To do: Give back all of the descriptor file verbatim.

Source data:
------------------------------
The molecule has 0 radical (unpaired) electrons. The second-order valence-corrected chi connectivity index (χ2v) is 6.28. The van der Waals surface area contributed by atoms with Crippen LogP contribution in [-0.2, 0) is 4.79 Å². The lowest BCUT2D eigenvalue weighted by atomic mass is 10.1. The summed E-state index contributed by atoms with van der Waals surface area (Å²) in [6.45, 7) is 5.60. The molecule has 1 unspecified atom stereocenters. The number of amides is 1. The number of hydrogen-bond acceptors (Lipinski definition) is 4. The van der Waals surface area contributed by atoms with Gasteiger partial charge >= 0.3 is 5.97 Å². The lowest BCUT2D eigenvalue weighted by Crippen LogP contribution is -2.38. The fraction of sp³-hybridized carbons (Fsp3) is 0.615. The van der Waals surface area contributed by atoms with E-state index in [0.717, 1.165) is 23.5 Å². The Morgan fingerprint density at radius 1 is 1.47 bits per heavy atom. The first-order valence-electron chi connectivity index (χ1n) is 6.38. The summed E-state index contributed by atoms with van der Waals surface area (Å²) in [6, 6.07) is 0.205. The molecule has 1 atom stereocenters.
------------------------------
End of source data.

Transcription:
The molecule has 0 radical (unpaired) electrons. The second-order valence-corrected chi connectivity index (χ2v) is 6.28. The van der Waals surface area contributed by atoms with Crippen LogP contribution in [-0.2, 0) is 4.79 Å². The lowest BCUT2D eigenvalue weighted by atomic mass is 10.1. The summed E-state index contributed by atoms with van der Waals surface area (Å²) in [6.45, 7) is 5.60. The molecule has 1 unspecified atom stereocenters. The number of amides is 1. The number of hydrogen-bond acceptors (Lipinski definition) is 4. The van der Waals surface area contributed by atoms with Gasteiger partial charge >= 0.3 is 5.97 Å². The lowest BCUT2D eigenvalue weighted by Crippen LogP contribution is -2.38. The fraction of sp³-hybridized carbons (Fsp3) is 0.615. The van der Waals surface area contributed by atoms with E-state index in [0.717, 1.165) is 23.5 Å². The Morgan fingerprint density at radius 1 is 1.47 bits per heavy atom. The first-order valence-electron chi connectivity index (χ1n) is 6.38. The summed E-state index contributed by atoms with van der Waals surface area (Å²) in [6, 6.07) is 0.205. The molecule has 1 atom stereocenters.